The principal theme of the epic is the justified elevation of Marduk to command over all the deities. "It has long been realized that the Marduk epic, for all its local coloring and probable elaboration by the Babylonian theologians, reflects in substance older Sumerian material," American Assyriologist E. A. Speiser remarked in 1942[11] adding "The exact Sumerian prototype, however, has not turned up so far." Without corroboration in surviving texts, this surmise that the Babylonian version of the story is based upon a modified version of an older epic, in which Enlil, not Marduk, was the god who slew Tiamat,[12] is more recently dismissed as "distinctly improbable",[13] in fact, Marduk has no precise Sumerian prototype. It is generally accepted amongst modern Assyriologists that the Enûma Elish - the Babylonian creation epic to which this mythological strand is attributed - has been written as political and religious propaganda rather than reflecting a Sumerian tradition; the dating of the epic is not completely clear, but judging from the mythological topics covered and the cuneiform versions discovered thus far, it is likely to date it to the 15th century BCE.
en.wikipedia.org/wiki/Tiamet
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Repository of Myth 15 Sep 2013 23:15 #3

not really myth but
Afghanistan
Central Asian and Sassanian Rule, ca. 150 B.C.-700 A.D.

In the third and second centuries B.C., the Parthians, a nomadic people speaking Indo-European languages, arrived on the Iranian Plateau. The Parthians established control in most of what is Iran as early as the middle of the third century B.C.; about 100 years later another Indo-European group from the north--the Kushans (a subgroup of the tribe called the Yuezhi by the Chinese)--entered Afghanistan and established an empire lasting almost four centuries.

The Kushan Empire spread from the Kabul River Valley to defeat other Central Asian tribes that had previously conquered parts of the northern central Iranian Plateau once ruled by the Parthians. By the middle of the first century B.C., the Kushans' control stretched from the Indus Valley to the Gobi Desert and as far west as the central Iranian Plateau. Early in the second century A.D. under Kanishka, the most powerful of the Kushan rulers, the empire reached its greatest geographic and cultural breadth to become a center of literature and art. Kanishka extended Kushan control to the mouth of the Indus River on the Arabian Sea, into Kashmir, and into what is today the Chinese-controlled area north of Tibet. Kanishka was a patron of religion and the arts. It was during his reign that Mahayana Buddhism, imported to northern India earlier by the Mauryan emperor Ashoka (ca. 260-232 B.C.), reached its zenith in Central Asia.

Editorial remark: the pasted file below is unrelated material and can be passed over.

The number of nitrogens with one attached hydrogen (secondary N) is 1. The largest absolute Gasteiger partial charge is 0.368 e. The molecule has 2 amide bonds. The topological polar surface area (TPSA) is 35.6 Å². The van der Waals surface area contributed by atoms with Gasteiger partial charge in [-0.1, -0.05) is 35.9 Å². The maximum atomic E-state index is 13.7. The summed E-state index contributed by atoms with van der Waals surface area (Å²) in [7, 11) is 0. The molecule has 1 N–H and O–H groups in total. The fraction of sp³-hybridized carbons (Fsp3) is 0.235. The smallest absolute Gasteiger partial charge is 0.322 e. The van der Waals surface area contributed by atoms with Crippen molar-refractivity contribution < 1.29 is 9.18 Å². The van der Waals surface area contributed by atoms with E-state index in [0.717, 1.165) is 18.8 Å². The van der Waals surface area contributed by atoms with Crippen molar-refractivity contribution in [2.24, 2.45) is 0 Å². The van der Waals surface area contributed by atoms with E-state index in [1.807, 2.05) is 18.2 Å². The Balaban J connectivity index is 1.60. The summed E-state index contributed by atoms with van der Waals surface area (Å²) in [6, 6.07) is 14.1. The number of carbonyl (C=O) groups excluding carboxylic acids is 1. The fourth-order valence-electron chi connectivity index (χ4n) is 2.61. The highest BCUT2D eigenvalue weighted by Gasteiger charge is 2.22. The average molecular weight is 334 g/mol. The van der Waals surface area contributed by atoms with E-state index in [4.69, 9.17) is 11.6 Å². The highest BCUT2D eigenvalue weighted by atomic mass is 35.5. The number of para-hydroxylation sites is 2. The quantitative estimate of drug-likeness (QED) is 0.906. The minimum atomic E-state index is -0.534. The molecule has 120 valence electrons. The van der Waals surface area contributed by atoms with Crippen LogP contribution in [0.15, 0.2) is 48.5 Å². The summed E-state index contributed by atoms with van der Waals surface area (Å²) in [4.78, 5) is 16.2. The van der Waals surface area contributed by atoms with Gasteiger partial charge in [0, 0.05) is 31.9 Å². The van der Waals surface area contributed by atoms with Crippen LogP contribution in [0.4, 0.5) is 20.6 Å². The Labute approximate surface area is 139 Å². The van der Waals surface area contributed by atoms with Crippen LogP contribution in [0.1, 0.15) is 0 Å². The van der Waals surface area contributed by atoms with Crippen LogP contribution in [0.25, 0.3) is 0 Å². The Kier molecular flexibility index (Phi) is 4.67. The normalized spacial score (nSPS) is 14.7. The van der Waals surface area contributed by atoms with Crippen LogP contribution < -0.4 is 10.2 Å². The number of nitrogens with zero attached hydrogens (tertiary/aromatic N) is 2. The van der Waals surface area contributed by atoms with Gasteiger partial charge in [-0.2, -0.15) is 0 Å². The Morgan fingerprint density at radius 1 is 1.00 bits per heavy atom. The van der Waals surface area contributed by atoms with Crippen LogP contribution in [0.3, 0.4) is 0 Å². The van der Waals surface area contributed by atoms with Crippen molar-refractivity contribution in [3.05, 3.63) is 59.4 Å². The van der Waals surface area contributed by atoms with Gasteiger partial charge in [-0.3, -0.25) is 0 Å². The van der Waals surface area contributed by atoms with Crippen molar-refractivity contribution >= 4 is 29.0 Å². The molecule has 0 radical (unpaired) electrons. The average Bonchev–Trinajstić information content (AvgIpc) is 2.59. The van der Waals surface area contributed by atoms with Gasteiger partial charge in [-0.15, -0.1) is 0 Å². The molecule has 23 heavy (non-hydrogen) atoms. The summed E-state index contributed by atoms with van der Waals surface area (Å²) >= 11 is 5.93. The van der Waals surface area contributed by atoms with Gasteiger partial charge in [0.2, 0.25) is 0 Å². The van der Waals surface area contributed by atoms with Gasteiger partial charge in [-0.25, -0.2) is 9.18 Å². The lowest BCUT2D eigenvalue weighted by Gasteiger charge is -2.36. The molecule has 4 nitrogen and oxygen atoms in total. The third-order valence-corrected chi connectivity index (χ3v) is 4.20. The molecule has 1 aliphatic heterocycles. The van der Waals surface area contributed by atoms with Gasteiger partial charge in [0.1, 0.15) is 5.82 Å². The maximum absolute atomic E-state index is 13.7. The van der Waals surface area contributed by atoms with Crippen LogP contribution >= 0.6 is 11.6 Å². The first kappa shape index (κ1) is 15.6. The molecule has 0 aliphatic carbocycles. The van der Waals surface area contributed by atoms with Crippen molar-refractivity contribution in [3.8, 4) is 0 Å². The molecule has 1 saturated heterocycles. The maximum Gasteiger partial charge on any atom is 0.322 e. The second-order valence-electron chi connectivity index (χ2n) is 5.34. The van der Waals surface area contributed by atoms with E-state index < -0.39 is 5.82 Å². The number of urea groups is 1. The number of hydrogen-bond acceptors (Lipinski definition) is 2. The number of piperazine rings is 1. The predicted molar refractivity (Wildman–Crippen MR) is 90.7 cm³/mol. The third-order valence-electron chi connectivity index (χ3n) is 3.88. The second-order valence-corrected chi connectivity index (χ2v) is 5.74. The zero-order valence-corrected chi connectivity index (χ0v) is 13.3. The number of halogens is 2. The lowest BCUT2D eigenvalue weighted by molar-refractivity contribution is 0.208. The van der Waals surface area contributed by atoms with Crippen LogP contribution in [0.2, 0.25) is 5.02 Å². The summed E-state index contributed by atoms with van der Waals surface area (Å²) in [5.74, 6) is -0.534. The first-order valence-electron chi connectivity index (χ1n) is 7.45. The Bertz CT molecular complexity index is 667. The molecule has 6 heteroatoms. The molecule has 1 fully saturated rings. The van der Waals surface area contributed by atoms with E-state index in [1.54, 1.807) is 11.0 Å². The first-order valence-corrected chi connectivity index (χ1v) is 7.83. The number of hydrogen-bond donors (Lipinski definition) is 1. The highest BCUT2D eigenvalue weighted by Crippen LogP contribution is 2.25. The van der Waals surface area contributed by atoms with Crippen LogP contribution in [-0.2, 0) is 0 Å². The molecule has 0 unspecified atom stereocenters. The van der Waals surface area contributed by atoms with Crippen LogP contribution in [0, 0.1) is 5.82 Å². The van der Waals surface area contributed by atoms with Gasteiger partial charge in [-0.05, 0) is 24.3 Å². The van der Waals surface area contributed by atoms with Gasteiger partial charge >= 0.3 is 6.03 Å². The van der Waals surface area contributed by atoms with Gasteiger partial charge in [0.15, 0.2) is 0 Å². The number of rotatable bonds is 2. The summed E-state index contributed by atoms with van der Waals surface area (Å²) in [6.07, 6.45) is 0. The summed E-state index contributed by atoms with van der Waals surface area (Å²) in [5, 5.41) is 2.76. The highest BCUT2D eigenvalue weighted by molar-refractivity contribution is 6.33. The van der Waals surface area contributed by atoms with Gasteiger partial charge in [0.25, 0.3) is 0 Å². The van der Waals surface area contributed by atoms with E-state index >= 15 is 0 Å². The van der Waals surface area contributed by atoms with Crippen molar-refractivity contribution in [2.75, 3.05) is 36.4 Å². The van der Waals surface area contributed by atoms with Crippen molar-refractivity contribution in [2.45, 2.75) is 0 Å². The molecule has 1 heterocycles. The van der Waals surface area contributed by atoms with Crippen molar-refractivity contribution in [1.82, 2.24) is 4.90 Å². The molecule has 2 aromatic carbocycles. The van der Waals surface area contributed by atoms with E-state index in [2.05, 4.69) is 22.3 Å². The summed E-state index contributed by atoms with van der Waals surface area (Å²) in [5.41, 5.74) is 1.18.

In the third century A.D., Kushan control fragmented into semi-independent kingdoms that became easy targets for conquest by the rising Iranian dynasty, the Sassanians (ca. 224-561 A.D.). These small kingdoms were pressed by both the Sassanians from the west and by the growing strength of the Guptas, an Indian dynasty established at the beginning of the fourth century.

The disunited Kushan and Sassanian kingdoms were in a poor position to meet the threat of a new wave of nomadic, Indo-European invaders from the north. The Hepthalites (or White Huns) swept out of Central Asia around the fourth century into Bactria and to the south, overwhelming the last of the Kushan and Sassanian kingdoms. Historians believe that their control continued for a century and was marked by constant warfare with the Sassanians to the west.

By the middle of the sixth century the Hepthalites were defeated in the territories north of the Amu Darya (the Oxus River of antiquity) by another group of Central Asian nomads, the Western Turks, and by the resurgent Sassanians in the lands south of the Amu Darya. Up until the advent of Islam, the lands of the Hindu Kush were dominated up to the Amu Darya by small kingdoms under Sassanian control but with local rulers who were Kushans or Hepthalites.

Of this great Buddhist culture and earlier Zoroastrian influence there remain few, if any, traces in the life of Afghan people today. Along ancient trade routes, however, stone monuments of Buddhist culture exist as reminders of the past. The two great sandstone Buddhas, thirty-five and fifty-three meters high overlook the ancient route through Bamian to Balkh and date from the third and fifth centuries A.D. In this and other key places in Afghanistan, archaeologists have located frescoes, stucco decorations, statuary, and rare objects from China, Phoenicia, and Rome crafted as early as the second century A.D. that bear witness to the influence of these ancient civilizations on the arts in Afghanistan.